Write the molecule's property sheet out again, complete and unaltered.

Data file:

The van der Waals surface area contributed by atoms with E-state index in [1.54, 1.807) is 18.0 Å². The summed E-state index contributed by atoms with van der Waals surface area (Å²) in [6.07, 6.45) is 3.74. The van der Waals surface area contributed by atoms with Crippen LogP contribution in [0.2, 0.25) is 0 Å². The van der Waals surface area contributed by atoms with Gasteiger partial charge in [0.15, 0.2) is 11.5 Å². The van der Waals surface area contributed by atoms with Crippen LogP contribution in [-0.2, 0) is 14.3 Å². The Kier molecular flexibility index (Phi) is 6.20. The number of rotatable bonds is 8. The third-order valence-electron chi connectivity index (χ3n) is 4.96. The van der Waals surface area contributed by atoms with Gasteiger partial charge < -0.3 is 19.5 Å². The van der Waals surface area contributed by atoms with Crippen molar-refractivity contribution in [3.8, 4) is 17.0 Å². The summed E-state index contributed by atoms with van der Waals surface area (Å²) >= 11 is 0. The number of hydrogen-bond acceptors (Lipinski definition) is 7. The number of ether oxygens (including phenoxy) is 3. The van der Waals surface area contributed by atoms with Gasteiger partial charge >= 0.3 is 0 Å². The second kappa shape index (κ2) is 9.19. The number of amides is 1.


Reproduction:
The van der Waals surface area contributed by atoms with E-state index in [1.54, 1.807) is 18.0 Å². The summed E-state index contributed by atoms with van der Waals surface area (Å²) in [6.07, 6.45) is 3.74. The van der Waals surface area contributed by atoms with Crippen LogP contribution in [0.2, 0.25) is 0 Å². The van der Waals surface area contributed by atoms with Gasteiger partial charge in [0.15, 0.2) is 11.5 Å². The van der Waals surface area contributed by atoms with Crippen LogP contribution in [-0.2, 0) is 14.3 Å². The Kier molecular flexibility index (Phi) is 6.20. The number of rotatable bonds is 8. The third-order valence-electron chi connectivity index (χ3n) is 4.96. The van der Waals surface area contributed by atoms with Gasteiger partial charge < -0.3 is 19.5 Å². The van der Waals surface area contributed by atoms with Crippen molar-refractivity contribution in [3.8, 4) is 17.0 Å². The summed E-state index contributed by atoms with van der Waals surface area (Å²) >= 11 is 0. The number of hydrogen-bond acceptors (Lipinski definition) is 7. The number of ether oxygens (including phenoxy) is 3. The van der Waals surface area contributed by atoms with Gasteiger partial charge >= 0.3 is 0 Å². The second kappa shape index (κ2) is 9.19. The number of amides is 1.